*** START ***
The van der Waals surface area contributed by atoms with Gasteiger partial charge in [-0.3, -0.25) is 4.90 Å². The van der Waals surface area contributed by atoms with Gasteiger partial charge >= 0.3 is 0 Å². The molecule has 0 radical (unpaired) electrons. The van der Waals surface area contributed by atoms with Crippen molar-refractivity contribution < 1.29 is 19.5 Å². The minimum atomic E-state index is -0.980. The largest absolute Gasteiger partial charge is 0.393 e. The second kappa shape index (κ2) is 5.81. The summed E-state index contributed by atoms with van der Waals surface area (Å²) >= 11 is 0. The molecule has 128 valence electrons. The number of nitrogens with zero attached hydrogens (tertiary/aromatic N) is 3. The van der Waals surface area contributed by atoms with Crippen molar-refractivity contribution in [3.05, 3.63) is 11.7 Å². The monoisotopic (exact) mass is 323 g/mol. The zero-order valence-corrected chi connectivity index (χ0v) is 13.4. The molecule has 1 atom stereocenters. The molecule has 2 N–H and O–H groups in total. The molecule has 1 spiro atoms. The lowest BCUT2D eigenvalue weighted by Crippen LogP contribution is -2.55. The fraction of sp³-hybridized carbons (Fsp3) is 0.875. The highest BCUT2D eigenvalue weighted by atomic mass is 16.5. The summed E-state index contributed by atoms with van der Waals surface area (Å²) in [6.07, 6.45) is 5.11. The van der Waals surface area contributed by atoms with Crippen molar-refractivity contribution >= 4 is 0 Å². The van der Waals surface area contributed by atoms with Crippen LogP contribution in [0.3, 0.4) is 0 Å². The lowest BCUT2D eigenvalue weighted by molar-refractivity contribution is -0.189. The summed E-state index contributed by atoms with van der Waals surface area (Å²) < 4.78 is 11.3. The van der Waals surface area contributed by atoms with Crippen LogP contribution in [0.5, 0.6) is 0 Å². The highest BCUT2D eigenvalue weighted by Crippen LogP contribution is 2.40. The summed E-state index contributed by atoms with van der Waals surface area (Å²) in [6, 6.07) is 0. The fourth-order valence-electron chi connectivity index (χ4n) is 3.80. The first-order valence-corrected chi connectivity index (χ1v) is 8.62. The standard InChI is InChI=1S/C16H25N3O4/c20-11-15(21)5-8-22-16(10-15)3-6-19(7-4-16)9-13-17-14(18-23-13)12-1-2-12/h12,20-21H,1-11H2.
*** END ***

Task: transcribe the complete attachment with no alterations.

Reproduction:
The van der Waals surface area contributed by atoms with Gasteiger partial charge in [-0.3, -0.25) is 4.90 Å². The van der Waals surface area contributed by atoms with Gasteiger partial charge >= 0.3 is 0 Å². The molecule has 0 radical (unpaired) electrons. The van der Waals surface area contributed by atoms with Crippen molar-refractivity contribution < 1.29 is 19.5 Å². The minimum atomic E-state index is -0.980. The largest absolute Gasteiger partial charge is 0.393 e. The second kappa shape index (κ2) is 5.81. The summed E-state index contributed by atoms with van der Waals surface area (Å²) >= 11 is 0. The molecule has 128 valence electrons. The number of nitrogens with zero attached hydrogens (tertiary/aromatic N) is 3. The van der Waals surface area contributed by atoms with Crippen molar-refractivity contribution in [3.05, 3.63) is 11.7 Å². The monoisotopic (exact) mass is 323 g/mol. The zero-order valence-corrected chi connectivity index (χ0v) is 13.4. The molecule has 1 atom stereocenters. The molecule has 2 N–H and O–H groups in total. The molecule has 1 spiro atoms. The lowest BCUT2D eigenvalue weighted by Crippen LogP contribution is -2.55. The fraction of sp³-hybridized carbons (Fsp3) is 0.875. The highest BCUT2D eigenvalue weighted by atomic mass is 16.5. The summed E-state index contributed by atoms with van der Waals surface area (Å²) in [6.07, 6.45) is 5.11. The van der Waals surface area contributed by atoms with Crippen molar-refractivity contribution >= 4 is 0 Å². The van der Waals surface area contributed by atoms with Crippen LogP contribution in [0.3, 0.4) is 0 Å². The lowest BCUT2D eigenvalue weighted by molar-refractivity contribution is -0.189. The summed E-state index contributed by atoms with van der Waals surface area (Å²) < 4.78 is 11.3. The van der Waals surface area contributed by atoms with Crippen LogP contribution in [0.5, 0.6) is 0 Å². The highest BCUT2D eigenvalue weighted by Crippen LogP contribution is 2.40. The summed E-state index contributed by atoms with van der Waals surface area (Å²) in [6, 6.07) is 0. The fourth-order valence-electron chi connectivity index (χ4n) is 3.80. The first-order valence-corrected chi connectivity index (χ1v) is 8.62. The standard InChI is InChI=1S/C16H25N3O4/c20-11-15(21)5-8-22-16(10-15)3-6-19(7-4-16)9-13-17-14(18-23-13)12-1-2-12/h12,20-21H,1-11H2.